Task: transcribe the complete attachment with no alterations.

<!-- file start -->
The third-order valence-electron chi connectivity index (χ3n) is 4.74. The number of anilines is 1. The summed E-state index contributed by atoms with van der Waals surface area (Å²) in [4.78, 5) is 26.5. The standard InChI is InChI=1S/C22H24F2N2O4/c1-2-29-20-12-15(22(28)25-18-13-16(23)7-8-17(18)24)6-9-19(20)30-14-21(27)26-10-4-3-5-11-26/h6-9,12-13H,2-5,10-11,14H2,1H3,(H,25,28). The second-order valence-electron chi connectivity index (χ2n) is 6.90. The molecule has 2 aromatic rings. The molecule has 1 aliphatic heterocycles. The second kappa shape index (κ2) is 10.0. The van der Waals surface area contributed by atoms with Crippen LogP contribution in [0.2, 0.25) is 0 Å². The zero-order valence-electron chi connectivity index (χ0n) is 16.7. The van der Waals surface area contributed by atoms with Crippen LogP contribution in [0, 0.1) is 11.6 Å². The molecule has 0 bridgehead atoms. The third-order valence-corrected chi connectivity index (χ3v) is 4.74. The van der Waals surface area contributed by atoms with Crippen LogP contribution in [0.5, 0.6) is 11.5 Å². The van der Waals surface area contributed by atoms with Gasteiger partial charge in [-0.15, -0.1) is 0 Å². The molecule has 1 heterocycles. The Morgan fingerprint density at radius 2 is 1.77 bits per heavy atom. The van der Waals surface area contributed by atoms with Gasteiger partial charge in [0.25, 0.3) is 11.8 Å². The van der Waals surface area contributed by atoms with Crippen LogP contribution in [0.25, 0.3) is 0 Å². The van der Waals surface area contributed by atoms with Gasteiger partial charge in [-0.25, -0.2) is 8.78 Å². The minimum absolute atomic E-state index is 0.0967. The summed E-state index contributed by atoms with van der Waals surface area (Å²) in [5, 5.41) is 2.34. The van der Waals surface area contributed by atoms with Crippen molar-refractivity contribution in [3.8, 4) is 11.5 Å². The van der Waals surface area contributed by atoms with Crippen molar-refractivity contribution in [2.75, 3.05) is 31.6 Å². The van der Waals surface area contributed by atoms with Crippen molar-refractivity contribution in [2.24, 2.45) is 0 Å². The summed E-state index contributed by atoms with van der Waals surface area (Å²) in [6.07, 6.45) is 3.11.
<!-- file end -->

The third-order valence-electron chi connectivity index (χ3n) is 4.74. The number of anilines is 1. The summed E-state index contributed by atoms with van der Waals surface area (Å²) in [4.78, 5) is 26.5. The standard InChI is InChI=1S/C22H24F2N2O4/c1-2-29-20-12-15(22(28)25-18-13-16(23)7-8-17(18)24)6-9-19(20)30-14-21(27)26-10-4-3-5-11-26/h6-9,12-13H,2-5,10-11,14H2,1H3,(H,25,28). The second-order valence-electron chi connectivity index (χ2n) is 6.90. The molecule has 2 aromatic rings. The molecule has 1 aliphatic heterocycles. The second kappa shape index (κ2) is 10.0. The van der Waals surface area contributed by atoms with Crippen LogP contribution in [0.2, 0.25) is 0 Å². The zero-order valence-electron chi connectivity index (χ0n) is 16.7. The van der Waals surface area contributed by atoms with Crippen LogP contribution in [0, 0.1) is 11.6 Å². The molecule has 0 bridgehead atoms. The third-order valence-corrected chi connectivity index (χ3v) is 4.74. The van der Waals surface area contributed by atoms with Crippen LogP contribution in [0.5, 0.6) is 11.5 Å². The van der Waals surface area contributed by atoms with Gasteiger partial charge in [-0.15, -0.1) is 0 Å². The molecule has 1 heterocycles. The Morgan fingerprint density at radius 2 is 1.77 bits per heavy atom. The van der Waals surface area contributed by atoms with Gasteiger partial charge in [0.25, 0.3) is 11.8 Å². The van der Waals surface area contributed by atoms with Crippen LogP contribution in [0.25, 0.3) is 0 Å². The van der Waals surface area contributed by atoms with Gasteiger partial charge in [-0.25, -0.2) is 8.78 Å². The minimum absolute atomic E-state index is 0.0967. The summed E-state index contributed by atoms with van der Waals surface area (Å²) in [5, 5.41) is 2.34. The van der Waals surface area contributed by atoms with Crippen molar-refractivity contribution in [3.8, 4) is 11.5 Å². The van der Waals surface area contributed by atoms with Crippen molar-refractivity contribution in [2.75, 3.05) is 31.6 Å². The van der Waals surface area contributed by atoms with Crippen molar-refractivity contribution in [2.24, 2.45) is 0 Å². The summed E-state index contributed by atoms with van der Waals surface area (Å²) in [6.07, 6.45) is 3.11.